Why is it taking so long for Maricopa County ballots to be counted?
PHOENIX — The process to count ballots after an election is a long and tedious one — but in a tight race like the U.S. Senate one in Arizona, there can be added pressure to speed up the process.
But Maricopa County Recorder Adrian Fontes said residents will have to wait at least one more day for an updated ballot count due to the high volume of ballots — approximately 500,000 — that need to be counted.
“Early votes received — that means those green envelopes with the signatures on them that folks dropped off — we’ve got 195,296 of those,” Fontes told KTAR News 92.3 FM’s Bruce St. James and Pamela Hughes on Wednesday.
“Those include some of the provisionals and a lot of the out of precincts from the vote centers. All of those have to be signature verified and to do that we’ve got to scan them and sort them first.”
Fontes said, before voters knew whether Republican Martha McSally or Democrat Kyrsten Sinema will represent them in the U.S. Senate, elections officials need to start opening and separating those early voting ballots in order to tabulate them. That work continued throughout the day on Wednesday.
“We’ve got early votes in house from before Election Day that we did not get to tabulating because we were concentrating on getting ready for Election Day,” Fontes said.
We have “in the number of just over a quarter million — 277,104 — (ballots) to be tabulated. Those are going through the machines right now.”
But that is not all: Officials also need to hand sort many of the ballots.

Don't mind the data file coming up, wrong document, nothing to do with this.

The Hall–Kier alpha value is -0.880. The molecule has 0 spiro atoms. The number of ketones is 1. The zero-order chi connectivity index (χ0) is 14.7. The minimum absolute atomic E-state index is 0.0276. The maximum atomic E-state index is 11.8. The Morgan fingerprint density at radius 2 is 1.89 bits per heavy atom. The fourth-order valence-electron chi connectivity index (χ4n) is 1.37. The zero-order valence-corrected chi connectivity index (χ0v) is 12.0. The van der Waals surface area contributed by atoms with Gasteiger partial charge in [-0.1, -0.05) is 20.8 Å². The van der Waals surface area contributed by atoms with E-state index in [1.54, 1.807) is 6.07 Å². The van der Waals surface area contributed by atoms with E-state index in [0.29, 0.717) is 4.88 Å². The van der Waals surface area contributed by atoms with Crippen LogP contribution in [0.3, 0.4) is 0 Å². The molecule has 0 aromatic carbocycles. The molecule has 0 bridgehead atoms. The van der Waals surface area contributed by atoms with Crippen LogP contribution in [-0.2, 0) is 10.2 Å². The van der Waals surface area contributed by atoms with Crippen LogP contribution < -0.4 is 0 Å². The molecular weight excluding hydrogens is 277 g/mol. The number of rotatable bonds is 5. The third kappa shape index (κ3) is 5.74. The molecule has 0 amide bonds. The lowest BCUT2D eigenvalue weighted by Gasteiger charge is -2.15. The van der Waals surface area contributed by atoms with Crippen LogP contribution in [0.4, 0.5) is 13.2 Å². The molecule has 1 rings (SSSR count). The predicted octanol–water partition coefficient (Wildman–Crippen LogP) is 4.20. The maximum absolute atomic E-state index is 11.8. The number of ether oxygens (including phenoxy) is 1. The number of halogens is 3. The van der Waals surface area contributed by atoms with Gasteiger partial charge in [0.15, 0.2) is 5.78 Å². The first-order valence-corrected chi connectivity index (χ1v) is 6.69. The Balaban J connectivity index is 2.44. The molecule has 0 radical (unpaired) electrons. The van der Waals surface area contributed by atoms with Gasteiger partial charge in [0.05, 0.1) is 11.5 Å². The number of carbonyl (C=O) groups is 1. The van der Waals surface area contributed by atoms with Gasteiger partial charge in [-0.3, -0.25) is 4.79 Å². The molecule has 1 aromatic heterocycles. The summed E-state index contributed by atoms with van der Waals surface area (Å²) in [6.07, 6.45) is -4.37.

“Every one of those ballots has to be inspected by hand — we’re looking at about 100,000 of those,” he said.
“We have a lot of folks coming down to the warehouse to do all this very tedious hand sorting of ballots so we make sure to catch every single vote possible.”
At around 3:45 p.m. Wednesday, Fontes announced that the county had around 472,000 ballots left to process. He said 195,000 of them had been submitted on Election Day, and about 227,000 were early ballots that his department didn’t have a chance to tally before the election.
For voters who are waiting on the edge of their seat for the results of the Senate race, Fontes said his office is expecting to release a “pretty big number” of ballots at 5 p.m. on Thursday.
“We’ve got to keep the process going and going,” Fontes said.
“We’re going to get it done when we get it done and it’s going to be done well.”
Voters who turned in an early ballot can track its status through the Maricopa County Recorder’s office website.
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